LUXURY HOMES

Within the City Limits, a Country Estate

SOME REALTORS FLAUNT CER-lain properties as “country living in the heart of the city,” a seemingly paradoxical promise. Typically, in Dallas, that means anything with front and back yards. An acre qualifies as a real spread.

So imagine a residence on more than five rolling, wooded acres with ponds, a creek and a continuously flowing natural spring, purportedly a watering spot for Wichita or Tonkawa Indians in the century before Dallas was settled-now not only adding ambience to the property but also supplying its sprinkler system. And it’s not on the way to Piano; it’s inside Dallas^434 W. Northwest Hwy. at Midway Road.

This extraordinary property, listed for $3.35 million with Ellen Terry, Realtors, brings truth to the “country living” claim. The Jacobean Revival style house has six bedrooms and eight and a half baths. The master bedroom suite features a large sitting room as well as his and her bathrooms. Formal areas include a big gallery, a bigger dining room and a gigantic living room.

The main building is known as the Slaugh-ter-Maxson House, for two of the prominent families that have occupied it since its construction in the late 1920s or early 1930s. It was originally known as Cherilyn Manor and was literally in the country in those days because there were no street addresses along what we now call Northwest Highway.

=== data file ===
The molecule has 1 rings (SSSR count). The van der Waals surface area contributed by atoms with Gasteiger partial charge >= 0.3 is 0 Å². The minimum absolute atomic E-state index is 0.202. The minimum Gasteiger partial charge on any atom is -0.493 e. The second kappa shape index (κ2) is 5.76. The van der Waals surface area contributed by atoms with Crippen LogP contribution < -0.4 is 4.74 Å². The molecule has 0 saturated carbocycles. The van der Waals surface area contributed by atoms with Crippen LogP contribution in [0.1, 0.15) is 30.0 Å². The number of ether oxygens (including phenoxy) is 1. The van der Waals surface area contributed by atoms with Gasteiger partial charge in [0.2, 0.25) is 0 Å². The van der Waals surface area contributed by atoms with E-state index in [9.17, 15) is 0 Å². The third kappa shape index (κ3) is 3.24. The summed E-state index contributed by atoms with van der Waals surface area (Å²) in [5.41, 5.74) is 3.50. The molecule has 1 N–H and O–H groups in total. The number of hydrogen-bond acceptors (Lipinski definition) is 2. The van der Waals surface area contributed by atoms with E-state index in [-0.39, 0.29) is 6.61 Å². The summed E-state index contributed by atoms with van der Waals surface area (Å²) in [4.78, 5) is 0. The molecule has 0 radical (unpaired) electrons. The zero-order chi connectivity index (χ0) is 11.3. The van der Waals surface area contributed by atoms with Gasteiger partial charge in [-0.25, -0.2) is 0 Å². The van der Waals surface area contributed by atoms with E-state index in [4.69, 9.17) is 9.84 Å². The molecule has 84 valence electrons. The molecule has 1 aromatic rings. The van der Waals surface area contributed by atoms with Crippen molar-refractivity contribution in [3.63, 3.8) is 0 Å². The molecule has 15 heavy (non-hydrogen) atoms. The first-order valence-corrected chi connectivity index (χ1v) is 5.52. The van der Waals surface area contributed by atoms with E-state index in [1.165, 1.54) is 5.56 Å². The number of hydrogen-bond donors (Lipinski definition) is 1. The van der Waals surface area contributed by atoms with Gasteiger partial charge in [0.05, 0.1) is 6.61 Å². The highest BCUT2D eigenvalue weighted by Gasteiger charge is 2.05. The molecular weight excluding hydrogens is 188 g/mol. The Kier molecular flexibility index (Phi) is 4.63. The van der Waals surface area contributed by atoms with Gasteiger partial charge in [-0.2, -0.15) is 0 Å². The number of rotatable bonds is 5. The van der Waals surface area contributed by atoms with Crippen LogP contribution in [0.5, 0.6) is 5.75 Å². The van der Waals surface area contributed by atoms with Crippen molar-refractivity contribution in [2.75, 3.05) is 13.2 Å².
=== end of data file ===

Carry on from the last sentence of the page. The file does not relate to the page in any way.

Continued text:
In 1941, the property was sold by the Lively family, who owned the nearby Bluff View Dairy, to Mrs. Carrie Slaughter Dean and Mrs. Dorothy Slaughter, daughter and daughter-in-law of famous cattle baron Col. C.C. Slaughter. The pair lived in the house until 1949, when they sold it to John Sherman Maxson and his wife, Virginia, the eldest daughter of oilman E. DeGolyer, whose home on White Rock Lake is now part of the Dallas Arboretum and Botanical Garden. The Maxsons hired architects DeWitt & Swank to add a wing to the home, where they lived for 20 years.

The property was home to the North Dallas YWC A from 1970 to 1987, when it was purchased by J.D. and Milli Brown Whitworth.

After extensive renovations and improvements, the property now features most of the amenities of modern living and more. Cars pass through an electric gate before entering the five-car garage. Viewers can relax in the “English pub” and enjoy the big-screen television that’s built into a faux wine cask. The Fitness-minded can swim laps in an indoor pool in the separate pool house or work out in the cabana-tumed-exer-cise room. There’s also a three-bedroom, one-bath guest house.

The property was put on the market again in February and, as of press time, had attracted several interested parties. On the western edge of the Bluff-view neighborhood, with apartment developments nearby, there had been some interest from developers who planned to subdivide the property for zero lot-line residential use. Real estate broker Ellen Terry, however, still has high hopes for a single-family buyer.

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